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A Grand Monday: Ford Mondeo

Published 31 July 2017

When the original Ford Mondeo made its debut almost 25 years ago, it was an overnight sensation. Here was a car that, at long last, proved that Ford could thoroughly engineer a chassis. 

It was the company's first front-wheel-drive large family hatch, and the first of a generation of Fords that enjoyed class-leading handling. It was also well screwed together, and was a giant leap forward from the Sierra that it replaced.

Indeed, there were only a handful of criticisms levelled at the car. First, that the rear legroom was a bit cramped, and second that it looked a little bland.

The car's 1996 facelift aimed to answer both of those issues. The seats were redesigned to create additional leg and headroom, while the stylists decided to give the Mondeo a much more avantgarde appearance ahead of the company's soon-to-be-revealed 'New Edge' styling. 

Ford Mondeo (2)

The Mondeo's new nose was certainly distinctive, although some critics cruelly compared the swept-up headlights to the spectacles of TV transvestite Dame Edna Everidge.

Familiarity, of course, made the Mondeo's snout much more acceptable, and today it's a car that hardly musters a second glance. Or at least it was...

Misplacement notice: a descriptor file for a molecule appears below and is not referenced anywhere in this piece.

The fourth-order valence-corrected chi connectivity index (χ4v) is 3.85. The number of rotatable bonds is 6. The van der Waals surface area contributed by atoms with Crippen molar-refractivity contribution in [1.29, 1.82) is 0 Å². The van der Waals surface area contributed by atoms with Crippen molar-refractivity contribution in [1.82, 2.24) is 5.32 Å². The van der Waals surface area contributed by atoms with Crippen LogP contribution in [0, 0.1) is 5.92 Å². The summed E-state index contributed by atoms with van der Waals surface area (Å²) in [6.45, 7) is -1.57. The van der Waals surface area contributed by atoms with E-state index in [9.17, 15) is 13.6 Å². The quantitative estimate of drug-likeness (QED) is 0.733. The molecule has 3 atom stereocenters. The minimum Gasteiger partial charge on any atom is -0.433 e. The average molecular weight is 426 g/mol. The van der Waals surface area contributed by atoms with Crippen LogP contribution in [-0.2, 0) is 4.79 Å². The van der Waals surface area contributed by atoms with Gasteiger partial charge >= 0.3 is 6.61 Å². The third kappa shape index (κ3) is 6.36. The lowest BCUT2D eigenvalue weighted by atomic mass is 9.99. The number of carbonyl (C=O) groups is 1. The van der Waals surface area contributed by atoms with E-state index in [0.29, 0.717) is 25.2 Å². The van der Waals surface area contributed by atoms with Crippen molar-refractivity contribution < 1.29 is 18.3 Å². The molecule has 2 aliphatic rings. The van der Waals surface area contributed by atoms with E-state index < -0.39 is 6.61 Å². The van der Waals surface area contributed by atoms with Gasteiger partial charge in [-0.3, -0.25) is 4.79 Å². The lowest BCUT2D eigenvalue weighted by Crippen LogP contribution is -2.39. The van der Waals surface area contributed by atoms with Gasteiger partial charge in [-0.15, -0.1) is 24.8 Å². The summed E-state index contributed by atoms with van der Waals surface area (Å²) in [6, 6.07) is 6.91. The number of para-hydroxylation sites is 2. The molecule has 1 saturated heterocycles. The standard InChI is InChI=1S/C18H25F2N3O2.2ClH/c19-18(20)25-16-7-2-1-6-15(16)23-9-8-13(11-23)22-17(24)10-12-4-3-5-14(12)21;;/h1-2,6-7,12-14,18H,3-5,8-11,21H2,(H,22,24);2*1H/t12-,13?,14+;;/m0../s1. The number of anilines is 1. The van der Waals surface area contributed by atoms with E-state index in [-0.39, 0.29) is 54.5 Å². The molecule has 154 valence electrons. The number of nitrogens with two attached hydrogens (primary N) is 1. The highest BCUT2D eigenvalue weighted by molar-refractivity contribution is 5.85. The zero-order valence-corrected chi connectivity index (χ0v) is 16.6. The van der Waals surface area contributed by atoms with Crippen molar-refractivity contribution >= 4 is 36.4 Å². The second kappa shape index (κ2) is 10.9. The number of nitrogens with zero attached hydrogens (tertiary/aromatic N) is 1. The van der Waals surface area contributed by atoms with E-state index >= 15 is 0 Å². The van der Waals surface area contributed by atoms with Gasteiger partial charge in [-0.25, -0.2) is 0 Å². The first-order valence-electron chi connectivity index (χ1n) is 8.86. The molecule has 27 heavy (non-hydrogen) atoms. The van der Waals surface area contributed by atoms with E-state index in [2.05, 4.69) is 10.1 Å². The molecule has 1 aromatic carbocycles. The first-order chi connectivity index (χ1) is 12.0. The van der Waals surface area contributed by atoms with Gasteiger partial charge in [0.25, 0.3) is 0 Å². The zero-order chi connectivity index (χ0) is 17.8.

But suddenly, they all seem to have disappeared from our roads, victims of a descent into banger territory, be that as run-on-a-shoestring family hacks, or going out in a blaze of glory on the oval. 

Here, then, is a rare one-owner survivor. A mid-spec 'Verona' model - one of Ford's semi-permanent special editions that was effectively a 1.8 LX with nice alloys and air conditioning, aimed squarely at private buyers.

Supplied new by Ford's own direct franchise, Dagenham Motors, the R-plate car has covered just 55k from new and has just passed its MoT, so comes with a test until Summer 2018.

Ford Mondeo (3)

According to the vendor, the bodywork is rot free but has seen the effects of the previous owner's 'advancing years', so expect the odd bumper scuff here and there. There's nothing scary in the MoT history, though.

At £495, we can't help but think this is a real bargain for someone - it's the perfect neo-classic for daily drivers, and it won't be around for long. 

Comments

macscrooge    on 2 August 2017

Same colour as the 1997 2.0 GLX I sold on in 2003. It was getting a bit ratty but after 170k miles that was forgiveable!

Edited by macscrooge on 02/08/2017 at 13:14

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